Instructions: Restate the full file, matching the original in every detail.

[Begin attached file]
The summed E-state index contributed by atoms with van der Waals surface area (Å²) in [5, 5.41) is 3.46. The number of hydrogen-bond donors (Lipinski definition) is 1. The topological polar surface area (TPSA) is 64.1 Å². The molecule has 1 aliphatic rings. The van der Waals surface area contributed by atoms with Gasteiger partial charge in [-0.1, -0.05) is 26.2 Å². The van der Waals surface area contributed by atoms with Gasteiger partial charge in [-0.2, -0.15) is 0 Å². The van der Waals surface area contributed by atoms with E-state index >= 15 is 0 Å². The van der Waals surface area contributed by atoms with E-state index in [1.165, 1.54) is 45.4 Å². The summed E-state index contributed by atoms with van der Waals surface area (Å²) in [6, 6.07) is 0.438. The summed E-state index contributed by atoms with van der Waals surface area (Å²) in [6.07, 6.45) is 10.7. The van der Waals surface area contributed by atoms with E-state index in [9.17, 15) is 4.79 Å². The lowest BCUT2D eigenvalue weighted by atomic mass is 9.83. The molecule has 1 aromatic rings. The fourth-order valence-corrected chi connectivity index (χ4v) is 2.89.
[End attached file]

The summed E-state index contributed by atoms with van der Waals surface area (Å²) in [5, 5.41) is 3.46. The number of hydrogen-bond donors (Lipinski definition) is 1. The topological polar surface area (TPSA) is 64.1 Å². The molecule has 1 aliphatic rings. The van der Waals surface area contributed by atoms with Gasteiger partial charge in [-0.1, -0.05) is 26.2 Å². The van der Waals surface area contributed by atoms with Gasteiger partial charge in [-0.2, -0.15) is 0 Å². The van der Waals surface area contributed by atoms with E-state index >= 15 is 0 Å². The van der Waals surface area contributed by atoms with E-state index in [1.165, 1.54) is 45.4 Å². The summed E-state index contributed by atoms with van der Waals surface area (Å²) in [6, 6.07) is 0.438. The summed E-state index contributed by atoms with van der Waals surface area (Å²) in [6.07, 6.45) is 10.7. The van der Waals surface area contributed by atoms with E-state index in [9.17, 15) is 4.79 Å². The lowest BCUT2D eigenvalue weighted by atomic mass is 9.83. The molecule has 1 aromatic rings. The fourth-order valence-corrected chi connectivity index (χ4v) is 2.89.